The recent news that Teaneck, NJ-headquartered Cognizant Technology Solutions Corporation intends to hire more than 100 workers in San José, Costa Rica has created some buzz, given that this is the global firm’s fifth center in Latin America, and follows an announcement that it plans to hire 10,000 workers in the United States over the next three years.
“The Costa Rica expansion is mainly to serve Solutionstar, which is a US customer,” Gajen Kandiah, Cognizant’s Executive Vice-President, Business Process Services, tells Nearshore Americas. “This is for Business Process Services [BPS], which differs from Business Process Outsourcing [BPO] in that we are moving from the back office to the middle office.”
The middle office is that part of a financial services firm responsible for transactions and settlements – making sure they are conducted and accounted for. This kind of assistance makes sense for Lewisville, TX-headquartered Solutionstar, which provides technology-based mortgage services to assist companies handling residential mortgage loans. The company, which was formed in 2012 and was already a Cognizant customer, has a wide offering, from default processing to title and valuation services. Solutionstar includes law firms, mortgage companies, and government-sponsored entities among its customers.
“This is a fantastic opportunity for us,” says Kandiah. “We will be offering BPS in English and Spanish for everything from appraisal services, to market origination and closure.”
Cognizant, a Fortune 500 company, has been on a roll of late. For Q3 2013 the company’s revenues were $2.31 billion, an increase of 21.9% over the previous year’s third quarter. From a regional perspective, North America represents 77.3% of the company’s revenue, Europe 18%, and the rest of the world 4.7%. Financial services remain critical to the company’s success, accounting for 41.4% of the total revenue. Deepening BPS engagements with US customers is critical to Cognizant’s long-term growth strategy.
“There is an increasing need for middle office services in financial services,” says Kandiah. “This can include addressing capital markets, trades, foreign exchange, procurement, transaction support, and even HR.”
The choice of Costa Rica to advance the engagement with Solutionstar is in large part due to well-known selling points: the country is close to the US and has a time zone that aligns nicely; and Costa Rica has an educated workforce with high English language proficiency levels.
“We launched our center in Costa Rica about four weeks ago,” says Kandiah. “Overall, including planning, it’s been about three to four months. That’s a typical ramp-up period for us. We were lucky in that there was already significant talent in place, including people who had a mortgage processing background.”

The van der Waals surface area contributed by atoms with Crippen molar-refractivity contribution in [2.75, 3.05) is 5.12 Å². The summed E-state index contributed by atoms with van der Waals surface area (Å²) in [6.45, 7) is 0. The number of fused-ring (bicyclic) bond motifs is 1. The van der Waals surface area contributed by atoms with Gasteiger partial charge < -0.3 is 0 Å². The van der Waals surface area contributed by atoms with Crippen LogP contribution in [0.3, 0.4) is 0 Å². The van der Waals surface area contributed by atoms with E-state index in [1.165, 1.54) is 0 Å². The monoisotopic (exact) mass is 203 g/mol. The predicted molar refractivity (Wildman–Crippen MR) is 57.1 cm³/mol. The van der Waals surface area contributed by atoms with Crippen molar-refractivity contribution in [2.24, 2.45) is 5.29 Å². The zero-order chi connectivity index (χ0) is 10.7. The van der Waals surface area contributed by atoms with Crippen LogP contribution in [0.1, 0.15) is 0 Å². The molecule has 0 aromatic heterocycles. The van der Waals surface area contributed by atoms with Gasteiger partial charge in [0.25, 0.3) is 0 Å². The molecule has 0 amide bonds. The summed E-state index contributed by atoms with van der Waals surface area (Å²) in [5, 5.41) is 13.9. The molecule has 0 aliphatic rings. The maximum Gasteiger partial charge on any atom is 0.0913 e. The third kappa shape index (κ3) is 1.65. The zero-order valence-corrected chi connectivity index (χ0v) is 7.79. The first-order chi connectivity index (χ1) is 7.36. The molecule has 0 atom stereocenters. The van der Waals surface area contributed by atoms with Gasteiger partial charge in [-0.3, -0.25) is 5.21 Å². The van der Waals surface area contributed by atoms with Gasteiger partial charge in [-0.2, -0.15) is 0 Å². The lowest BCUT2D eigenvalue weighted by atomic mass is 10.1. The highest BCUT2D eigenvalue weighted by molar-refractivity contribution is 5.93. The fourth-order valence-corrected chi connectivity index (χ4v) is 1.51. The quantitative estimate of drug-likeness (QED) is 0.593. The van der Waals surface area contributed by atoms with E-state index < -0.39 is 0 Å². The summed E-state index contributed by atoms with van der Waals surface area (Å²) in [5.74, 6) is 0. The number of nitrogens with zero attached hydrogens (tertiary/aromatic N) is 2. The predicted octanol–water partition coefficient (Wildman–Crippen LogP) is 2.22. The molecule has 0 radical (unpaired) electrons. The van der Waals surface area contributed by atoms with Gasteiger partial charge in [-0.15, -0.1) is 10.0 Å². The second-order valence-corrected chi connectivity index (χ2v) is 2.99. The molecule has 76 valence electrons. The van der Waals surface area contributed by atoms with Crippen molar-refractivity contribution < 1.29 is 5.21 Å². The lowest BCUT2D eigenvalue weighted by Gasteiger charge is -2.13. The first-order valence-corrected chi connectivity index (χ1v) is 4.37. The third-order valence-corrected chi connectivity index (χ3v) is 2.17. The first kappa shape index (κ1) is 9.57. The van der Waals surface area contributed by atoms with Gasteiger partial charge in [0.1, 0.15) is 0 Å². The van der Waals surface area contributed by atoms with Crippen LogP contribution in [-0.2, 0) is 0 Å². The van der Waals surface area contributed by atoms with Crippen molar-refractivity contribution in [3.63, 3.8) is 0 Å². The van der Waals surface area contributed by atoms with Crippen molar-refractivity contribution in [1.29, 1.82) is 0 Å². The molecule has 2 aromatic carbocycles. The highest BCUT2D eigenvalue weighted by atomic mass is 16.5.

Costa Rica and Beyond
In Costa Rica Cognizant brought in subject matter experts – both local and from other Latin American countries – to get a core group in place.
“You need to get the basic team up and running,” he says. “That middle to upper part of the pyramid of experienced workers gets on board, and then we start hiring and training.”
Cognizant, which has 1,133 active customers, has a heavy emphasis on training in order to address the at-times complex middle-office demands of it clients in financial services.
“With this kind of higher value work, a deeper knowledge of our clients is required,” says Kandiah. “And that then means we have to emphasize training, both in functional areas and specific to a business. Training and development are core elements for us.”
Being such a large organization, Cognizant has significant experience to draw on. The company has delivered more than 20,000 outsourcing projects in 40 countries, and now has over 50 development centers in 15 cities in nine countries. As part of this complex global network, Costa Rica has now been added to Cognizant’s long-term growth strategy.
“We met with Costa Rica’s president, with the trade minister, and others – we were impressed with all of them,” says Kandiah. “They have a vision for their country that includes education and infrastructure, which means we can grow with Solutionstar and also look for new opportunities. As more young educated workers come into the labor force, we can see this becoming a larger delivery center.”
Importantly, Kandiah insists that it was the business case that sealed the deal – not any sweetheart offers from the government.
“This was driven by client needs and not government incentives,” he says. “This investment was made in the context of a global Business Process Services strategy. I want to be able to deploy middle office services to my customers anywhere in the world, and in Costa Rica we can scale.”
Last summer Cognizant also made Forbes “Fast Tech 25” list. To keep that growth going, Kandiah envisions the company moving aggressively into life sciences, data management, and bio-statistical capabilities – healthcare represents 26% of Cognizant’s revenue – with Costa Rica becoming an important node in Cognizant’s global delivery infrastructure.
“We want to get deeper into healthcare and insurance, all the way to addressing the needs of people as they retire,” says Kandiah. “That way, we can offer support to a larger value chain.”